Tuesday, 24 February 2015

Mental Illness Isn't the End of the World — But Sometimes it Feels Like it Is

It's no secret that I've been struggling lately. I stress about everything at the best of times, so the past few months have had me worrying about everything from whether I'll be able to write more soon to whether I'll still be living with my parents when I'm 50. Suffice to say my current situation is less than ideal!

But I have to remind myself that it's not the worst situation. I may struggle with my finances, but I'm not going to be left to starve anytime soon. I have a safe place to live and I've got my dog, Murray Monster. Sure, there are times when I'm so overwhelmed by my problems that it's hard to breathe, but I have some good things in my life. I have a foundation.

I think a key aspect of dealing with any problem is to stop beating yourself up. Blaming yourself for your situation isn't taking responsibility — it's as helpful as blaming your parents, your school bullies or the world in general, i.e. not at all, even if there is a grain of truth in it. All any of us can do is our best, whatever constraints and challenges we face. There's no point panicking whenever we fall short of our expectations. All we can do is go from here — this very moment — and try our best.

Being able to see this perspective is evidence that my mental health is improving. Not long ago, I felt that my life was hopeless and I was useless and a burden on my family and friends. That's one of the most horrible things about mental illness, depression in particular: it steals any sense of time passing and life changing. It feels like you're hiking up a mountain and can only see the slope you're trying to scale. Everything else is covered in fog. When things improve a little, you can look down and see where you've been but the top of your slope is still covered in mist. You don't know whether it ends, let alone if you can make it. As mental health continues to improve, you see more of the mountain above you. You can see the top of the slope you're climbing, maybe even the next slope or ones beyond. Hopefully, one day, you will be able to see the top of the mountain.

I think writing a novel is also like this: you may have a vague sense of the whole, but you can only write it step by step. You start out with a map, but once you're climbing the mountain you lose track and take detours, slopes blur into one another... I suppose it all comes down to faith. You need to keep faith that the mountain is there and that you can conquer it. 

Of course, that's easier said than done when you're surrounded by fog and can't see your hand in front of your face! You might also reach the top to find — as I did with my. First attempt at a novel — that you were climbing a foothill and the mountain is beyond. What do you do: give up or keep climbing?

Monday, 9 February 2015

The Hardest Thing is Also the Easiest

I often wonder why I keep going. Most days, I feel like I am trudging through a deep bog and it is too foggy to see where I'm going or if the bog ever ends. Why do I keep setting goals, let alone trying to achieve them? Why do I keep writing?

Everything seems so damn hard a lot of the time that I find myself thinking I'd be happier if I never set goals. That way, there can be no disappointments. Anything good that happens will be a bonus. But I can't. Part of me will always want to be A Writer (as in, "proper" writer who makes a living from writing, no matter how frugal) and part of me will always write.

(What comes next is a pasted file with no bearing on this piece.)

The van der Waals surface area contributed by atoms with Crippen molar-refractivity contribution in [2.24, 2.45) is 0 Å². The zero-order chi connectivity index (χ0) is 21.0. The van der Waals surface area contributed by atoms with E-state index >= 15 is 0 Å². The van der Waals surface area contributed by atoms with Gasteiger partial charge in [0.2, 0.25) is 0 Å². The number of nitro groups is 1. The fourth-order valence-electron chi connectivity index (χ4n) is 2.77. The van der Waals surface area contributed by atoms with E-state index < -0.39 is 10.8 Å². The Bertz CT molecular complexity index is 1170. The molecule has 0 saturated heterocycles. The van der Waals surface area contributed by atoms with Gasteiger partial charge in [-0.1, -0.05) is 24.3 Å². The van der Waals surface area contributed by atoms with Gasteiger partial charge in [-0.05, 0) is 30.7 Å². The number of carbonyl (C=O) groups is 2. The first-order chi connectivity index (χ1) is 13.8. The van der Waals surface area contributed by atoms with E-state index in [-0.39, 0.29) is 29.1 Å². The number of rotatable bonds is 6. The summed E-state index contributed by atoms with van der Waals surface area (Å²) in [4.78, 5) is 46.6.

Following your dreams is hard. Working towards goals is hard. Keeping faith that it's better than giving up is bloody hard. I suppose the trick is to gain what satisfaction and enjoyment you can from the monotony, the banality of trying to change your life. Sometimes that will be finishing a short story, other times it will be watching an episode of Friends that I've already seen (conservative estimate) 50 times while I plug away at my novel-in-progress.

Full disclosure: I've had a stressful month and have been ill for the past week, so I'm not in the most positive frame of mind. In fact, this is the second time I've been ill this year and it's left me with about 9 days when I've had a relatively clear head. My energy runs low at the best of times, so all hope of tackling my New Year's resolutions head on has sunk into the bog I mentioned at the start of this post. Suffice to say, I feel pretty crap at the moment.

However, I read something today that made me feel a little better: time passes anyway.

It's so obvious that I've never really thought about it before, but whether or not you're working towards a goal, the time you would have spent on it passes anyway. Writing when I might never be successful seems like a waste of time, but the time I spend writing passes anyway. As does the time I should have spent writing. The real waste of time is not working towards your goals.

Am I really going to look back in 10+ years and wish I'd watched Friends more? Or that I should have spent more time worrying about the prospect of failure? Yes, it's bloody hard to keep writing (and exercising and working on being less anxious), but it's also easy to keep going because there is no other option. Time passes anyway.

So I will keep adding words to my novel and I will keep doing the little tasks that I hope will add up into something big, something good. Even if I waste the rest of every day feeling awful, I have marked some progress. I will keep celebrating these tiny milestones because it's better than the alternative. Time passes anyway, so I might as well use it to be the best I can be.